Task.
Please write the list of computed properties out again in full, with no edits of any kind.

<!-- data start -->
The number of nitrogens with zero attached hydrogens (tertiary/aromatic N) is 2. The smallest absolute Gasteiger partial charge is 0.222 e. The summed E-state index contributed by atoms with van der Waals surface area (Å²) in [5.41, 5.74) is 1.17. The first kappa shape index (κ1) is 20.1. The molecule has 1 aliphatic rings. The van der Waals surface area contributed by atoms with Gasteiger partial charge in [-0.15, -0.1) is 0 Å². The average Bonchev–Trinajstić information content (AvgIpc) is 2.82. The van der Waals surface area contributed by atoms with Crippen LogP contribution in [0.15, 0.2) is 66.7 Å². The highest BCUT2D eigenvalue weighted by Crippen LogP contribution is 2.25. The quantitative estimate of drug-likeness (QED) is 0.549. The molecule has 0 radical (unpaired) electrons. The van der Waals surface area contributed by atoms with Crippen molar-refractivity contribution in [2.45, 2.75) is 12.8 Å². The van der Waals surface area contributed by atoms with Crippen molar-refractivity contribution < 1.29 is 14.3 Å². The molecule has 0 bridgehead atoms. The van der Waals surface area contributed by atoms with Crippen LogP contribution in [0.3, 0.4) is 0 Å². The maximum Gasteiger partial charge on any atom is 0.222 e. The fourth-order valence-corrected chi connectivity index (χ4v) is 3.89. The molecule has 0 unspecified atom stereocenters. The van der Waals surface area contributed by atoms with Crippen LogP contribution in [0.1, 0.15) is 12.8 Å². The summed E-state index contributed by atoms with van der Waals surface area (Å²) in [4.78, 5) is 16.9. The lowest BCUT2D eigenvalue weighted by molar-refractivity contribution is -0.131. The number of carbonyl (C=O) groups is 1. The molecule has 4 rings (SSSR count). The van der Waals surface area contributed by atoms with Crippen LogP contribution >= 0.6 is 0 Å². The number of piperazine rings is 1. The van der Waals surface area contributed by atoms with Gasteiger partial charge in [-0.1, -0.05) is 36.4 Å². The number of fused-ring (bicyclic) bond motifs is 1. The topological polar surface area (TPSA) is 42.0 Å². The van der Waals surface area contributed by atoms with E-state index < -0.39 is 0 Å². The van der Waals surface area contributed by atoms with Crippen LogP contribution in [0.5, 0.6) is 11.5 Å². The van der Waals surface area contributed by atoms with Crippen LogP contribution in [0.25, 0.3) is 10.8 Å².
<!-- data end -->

The number of nitrogens with zero attached hydrogens (tertiary/aromatic N) is 2. The smallest absolute Gasteiger partial charge is 0.222 e. The summed E-state index contributed by atoms with van der Waals surface area (Å²) in [5.41, 5.74) is 1.17. The first kappa shape index (κ1) is 20.1. The molecule has 1 aliphatic rings. The van der Waals surface area contributed by atoms with Gasteiger partial charge in [-0.15, -0.1) is 0 Å². The average Bonchev–Trinajstić information content (AvgIpc) is 2.82. The van der Waals surface area contributed by atoms with Crippen LogP contribution in [0.15, 0.2) is 66.7 Å². The highest BCUT2D eigenvalue weighted by Crippen LogP contribution is 2.25. The quantitative estimate of drug-likeness (QED) is 0.549. The molecule has 0 radical (unpaired) electrons. The van der Waals surface area contributed by atoms with Crippen molar-refractivity contribution in [2.45, 2.75) is 12.8 Å². The van der Waals surface area contributed by atoms with Crippen molar-refractivity contribution < 1.29 is 14.3 Å². The molecule has 0 bridgehead atoms. The van der Waals surface area contributed by atoms with Crippen LogP contribution in [0.3, 0.4) is 0 Å². The maximum Gasteiger partial charge on any atom is 0.222 e. The fourth-order valence-corrected chi connectivity index (χ4v) is 3.89. The molecule has 0 unspecified atom stereocenters. The van der Waals surface area contributed by atoms with Crippen LogP contribution in [0.1, 0.15) is 12.8 Å². The summed E-state index contributed by atoms with van der Waals surface area (Å²) in [4.78, 5) is 16.9. The lowest BCUT2D eigenvalue weighted by molar-refractivity contribution is -0.131. The number of carbonyl (C=O) groups is 1. The molecule has 4 rings (SSSR count). The van der Waals surface area contributed by atoms with Crippen LogP contribution >= 0.6 is 0 Å². The number of piperazine rings is 1. The van der Waals surface area contributed by atoms with Gasteiger partial charge in [-0.1, -0.05) is 36.4 Å². The number of fused-ring (bicyclic) bond motifs is 1. The topological polar surface area (TPSA) is 42.0 Å². The van der Waals surface area contributed by atoms with E-state index < -0.39 is 0 Å². The van der Waals surface area contributed by atoms with Crippen LogP contribution in [0.5, 0.6) is 11.5 Å². The van der Waals surface area contributed by atoms with Crippen LogP contribution in [0.25, 0.3) is 10.8 Å².